Ku proteins, including Ku70 and Ku80, are subunits of the DNA-dependent protein kinase (DNA-PK) complex, which are essential for the DNA-binding activity of the complex following DNA breakage in order to facilitate the DNA repair process (1618). It was previously demonstrated that cells which were defective in any of the DNA-PK subunits, including DNA-PK catalytic subunits Ku70 and Ku80, were highly sensitive to DNA damage as they were unable to repair DNA double-strand breaks efficiently (19). Therefore, the role of Ku70 has been linked to cell survival and carcinogenesis (20). The natural product justicidin A was reported to induce the apoptosis of CRC cells through decreasing cytoplasmic Ku70 and increasing the mitochondrial translocation of Bax (21). In addition, Ku70 depletion was reported to increase sensitivity to x-ray and radiation-induced caspase-dependent apoptosis in lung cells (22). However, the results of the present study demonstrated that decreased Ku70 levels may impair rather than promote Bax-dependent apoptosis induced by TSA, therefore suggesting that Ku70 has a complex role in the regulation of apoptosis.

In order to elucidate the reason why Ku70 knockdown impaired TSA-induced apoptosis in the present study, Bax protein levels were detected by western blot analysis, the results of which revealed decreased Bax expression accompanied with decreased Ku70 expression. This therefore indicated that the decreased stability of the Bax protein occurred as a result of Ku70 depletion. A previous study reported that Bax was ubiquitylated and that Ku70 promoted the deubiquitylation of Bax (23). Therefore, in the present study, HCT116 CRC cells were treated with the proteosomal inhibitor MG132 following Ku70 siRNA transfection, but prior to TSA treatment. The results showed that MG132 was able to rescue the decreased Bax expression and apoptosis, which were induced by Ku70 knockdown prior to TSA treatment. This therefore suggested that Ku70 had an important role in maintaining the stability of the Bax protein and Bax-initiated apoptosis.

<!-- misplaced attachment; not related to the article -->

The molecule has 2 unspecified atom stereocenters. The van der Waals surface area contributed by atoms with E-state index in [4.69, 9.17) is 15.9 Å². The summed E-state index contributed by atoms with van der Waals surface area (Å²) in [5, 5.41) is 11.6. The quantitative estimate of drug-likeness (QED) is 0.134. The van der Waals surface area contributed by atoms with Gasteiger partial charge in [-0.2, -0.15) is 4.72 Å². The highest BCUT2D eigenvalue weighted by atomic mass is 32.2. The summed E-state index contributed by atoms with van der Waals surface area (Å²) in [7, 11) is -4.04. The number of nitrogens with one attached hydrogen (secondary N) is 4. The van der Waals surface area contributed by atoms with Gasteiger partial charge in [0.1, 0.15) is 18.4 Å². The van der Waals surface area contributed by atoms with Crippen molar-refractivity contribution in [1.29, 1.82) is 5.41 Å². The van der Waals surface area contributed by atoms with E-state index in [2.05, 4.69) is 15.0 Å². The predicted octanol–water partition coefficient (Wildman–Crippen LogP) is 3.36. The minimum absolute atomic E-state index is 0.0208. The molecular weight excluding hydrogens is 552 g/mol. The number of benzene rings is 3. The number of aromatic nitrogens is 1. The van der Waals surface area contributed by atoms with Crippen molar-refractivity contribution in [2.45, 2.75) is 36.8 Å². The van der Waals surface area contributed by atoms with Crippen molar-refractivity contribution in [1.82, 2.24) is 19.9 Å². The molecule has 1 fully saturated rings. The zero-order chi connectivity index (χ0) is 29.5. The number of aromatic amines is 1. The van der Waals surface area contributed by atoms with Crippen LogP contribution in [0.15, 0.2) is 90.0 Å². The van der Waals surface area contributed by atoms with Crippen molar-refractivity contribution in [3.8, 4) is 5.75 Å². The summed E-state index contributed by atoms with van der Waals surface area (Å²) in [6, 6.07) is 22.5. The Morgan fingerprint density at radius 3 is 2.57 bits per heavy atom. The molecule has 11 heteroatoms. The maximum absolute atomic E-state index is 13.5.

In conclusion, the results of the present study demonstrated that Ku70 acetylation mediated Bax-dependent apoptosis, which was induced by TSA treatment in CRC cells. This therefore indicated that Ku70 was essential for the protection of Bax from proteosomal degradation.


The present study was supported by grants from the National Natural Science Foundation of China (nos. 31171344, 81272587 and 81172223) and the General Financial Grant from the China Postdoctoral Science Foundation (no. 2013M542505).



trichostatin A


colorectal cancer


histone deacetylase inhibitor



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Meng J, Zhang F, Zhang XT, Zhang T, Li YH, Fan L, Sun Y, Zhang HL and Mei QB: Ku70 is essential for histone deacetylase inhibitor trichostatin A-induced apoptosis. Mol Med Rep 12: 581-586, 2015
Meng, J., Zhang, F., Zhang, X., Zhang, T., Li, Y., Fan, L. ... Mei, Q. (2015). Ku70 is essential for histone deacetylase inhibitor trichostatin A-induced apoptosis. Molecular Medicine Reports, 12, 581-586. https://doi.org/10.3892/mmr.2015.3358
Meng, J., Zhang, F., Zhang, X., Zhang, T., Li, Y., Fan, L., Sun, Y., Zhang, H., Mei, Q."Ku70 is essential for histone deacetylase inhibitor trichostatin A-induced apoptosis". Molecular Medicine Reports 12.1 (2015): 581-586.
Meng, J., Zhang, F., Zhang, X., Zhang, T., Li, Y., Fan, L., Sun, Y., Zhang, H., Mei, Q."Ku70 is essential for histone deacetylase inhibitor trichostatin A-induced apoptosis". Molecular Medicine Reports 12, no. 1 (2015): 581-586. https://doi.org/10.3892/mmr.2015.3358